A team of 15 economic and financial advisers to the ECB's European Systematic Risk Board -- founded by the EU in late 2010 and tasked with recognizing and eliminating risks in the financial system -- were recently reminded of the politically sensitive nature of the topic of sovereign bonds. Doing their due diligence, the advisers had presented the board with recommendations on how to unravel the intricate ties between banks and sovereigns.

The experts came to the conclusion that when, for example, Spanish banks primarily hold Spanish sovereign bonds, and Irish financial institutions predominately hold Irish government bonds, this poses a risk that is comparable to when a bank grants a large proportion of its loans to a single company. To avoid such concentrations of risk, the advisers suggested that the banks be required to limit their sovereign bonds to a predetermined proportion of their investments. Another possibility would be to buttress these bonds with capital reserves, which would at least make it possible to adequately contain the risk over the medium term.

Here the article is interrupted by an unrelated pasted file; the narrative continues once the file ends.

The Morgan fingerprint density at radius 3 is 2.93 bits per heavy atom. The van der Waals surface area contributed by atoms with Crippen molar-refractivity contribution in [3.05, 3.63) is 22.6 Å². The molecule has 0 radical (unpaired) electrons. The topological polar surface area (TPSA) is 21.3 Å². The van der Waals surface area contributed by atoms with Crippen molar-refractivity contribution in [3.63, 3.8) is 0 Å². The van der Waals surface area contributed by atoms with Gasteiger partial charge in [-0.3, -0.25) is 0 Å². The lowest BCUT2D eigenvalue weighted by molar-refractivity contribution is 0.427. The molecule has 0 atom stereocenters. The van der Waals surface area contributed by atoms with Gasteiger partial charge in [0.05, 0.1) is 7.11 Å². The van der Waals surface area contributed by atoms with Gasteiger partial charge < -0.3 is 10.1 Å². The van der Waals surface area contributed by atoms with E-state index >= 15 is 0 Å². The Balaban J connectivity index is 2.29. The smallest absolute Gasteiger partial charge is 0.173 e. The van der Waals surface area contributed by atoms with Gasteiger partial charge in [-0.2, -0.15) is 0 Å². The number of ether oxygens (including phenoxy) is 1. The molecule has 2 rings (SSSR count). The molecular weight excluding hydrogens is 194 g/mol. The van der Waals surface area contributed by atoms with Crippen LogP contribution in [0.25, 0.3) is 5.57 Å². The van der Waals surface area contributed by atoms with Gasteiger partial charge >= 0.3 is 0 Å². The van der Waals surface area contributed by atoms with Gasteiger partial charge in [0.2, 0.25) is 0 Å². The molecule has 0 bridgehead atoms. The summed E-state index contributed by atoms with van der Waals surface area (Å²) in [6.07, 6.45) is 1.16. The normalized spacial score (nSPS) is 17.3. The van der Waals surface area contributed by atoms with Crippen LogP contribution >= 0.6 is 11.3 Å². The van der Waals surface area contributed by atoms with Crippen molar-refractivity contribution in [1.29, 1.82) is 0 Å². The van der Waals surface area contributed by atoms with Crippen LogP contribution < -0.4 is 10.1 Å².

However, if such rules were introduced for banks, euro-zone states would have to find entirely new ways to finance themselves in the future. ECB President Mario Draghi immediately recognized the potentially explosive nature of these proposals. He returned the recommendations "for revision" to the financial advisory committee, which includes German economists Martin Hellwig, of the Max Planck Institute for Research on Collective Goods in Bonn, and Claudia Buch, the head of the Halle Institute for Economic Research. The economists declined to comment on Draghi's request.